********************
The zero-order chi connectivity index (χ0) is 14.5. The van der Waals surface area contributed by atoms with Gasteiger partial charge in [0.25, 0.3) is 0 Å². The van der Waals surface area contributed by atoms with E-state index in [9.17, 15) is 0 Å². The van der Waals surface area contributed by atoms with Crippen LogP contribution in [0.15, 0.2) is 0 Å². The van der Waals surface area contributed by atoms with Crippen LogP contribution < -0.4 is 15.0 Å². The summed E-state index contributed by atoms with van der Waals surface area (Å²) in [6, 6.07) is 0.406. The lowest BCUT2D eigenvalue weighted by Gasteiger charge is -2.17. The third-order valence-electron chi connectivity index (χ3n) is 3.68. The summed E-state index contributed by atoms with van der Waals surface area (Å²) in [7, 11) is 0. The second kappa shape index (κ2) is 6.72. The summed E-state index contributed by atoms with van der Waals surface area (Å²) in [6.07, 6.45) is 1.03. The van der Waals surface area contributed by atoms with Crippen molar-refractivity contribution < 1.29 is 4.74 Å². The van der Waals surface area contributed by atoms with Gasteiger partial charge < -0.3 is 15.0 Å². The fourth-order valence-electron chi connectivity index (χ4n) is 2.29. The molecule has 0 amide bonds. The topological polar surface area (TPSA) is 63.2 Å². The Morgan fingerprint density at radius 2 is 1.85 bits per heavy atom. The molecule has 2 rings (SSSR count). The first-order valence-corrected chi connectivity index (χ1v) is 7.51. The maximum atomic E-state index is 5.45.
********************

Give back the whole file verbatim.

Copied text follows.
The zero-order chi connectivity index (χ0) is 14.5. The van der Waals surface area contributed by atoms with Gasteiger partial charge in [0.25, 0.3) is 0 Å². The van der Waals surface area contributed by atoms with E-state index in [9.17, 15) is 0 Å². The van der Waals surface area contributed by atoms with Crippen LogP contribution in [0.15, 0.2) is 0 Å². The van der Waals surface area contributed by atoms with Crippen LogP contribution < -0.4 is 15.0 Å². The summed E-state index contributed by atoms with van der Waals surface area (Å²) in [6, 6.07) is 0.406. The lowest BCUT2D eigenvalue weighted by Gasteiger charge is -2.17. The third-order valence-electron chi connectivity index (χ3n) is 3.68. The summed E-state index contributed by atoms with van der Waals surface area (Å²) in [7, 11) is 0. The second kappa shape index (κ2) is 6.72. The summed E-state index contributed by atoms with van der Waals surface area (Å²) in [6.07, 6.45) is 1.03. The van der Waals surface area contributed by atoms with Crippen molar-refractivity contribution < 1.29 is 4.74 Å². The van der Waals surface area contributed by atoms with Gasteiger partial charge < -0.3 is 15.0 Å². The fourth-order valence-electron chi connectivity index (χ4n) is 2.29. The molecule has 0 amide bonds. The topological polar surface area (TPSA) is 63.2 Å². The Morgan fingerprint density at radius 2 is 1.85 bits per heavy atom. The molecule has 2 rings (SSSR count). The first-order valence-corrected chi connectivity index (χ1v) is 7.51. The maximum atomic E-state index is 5.45.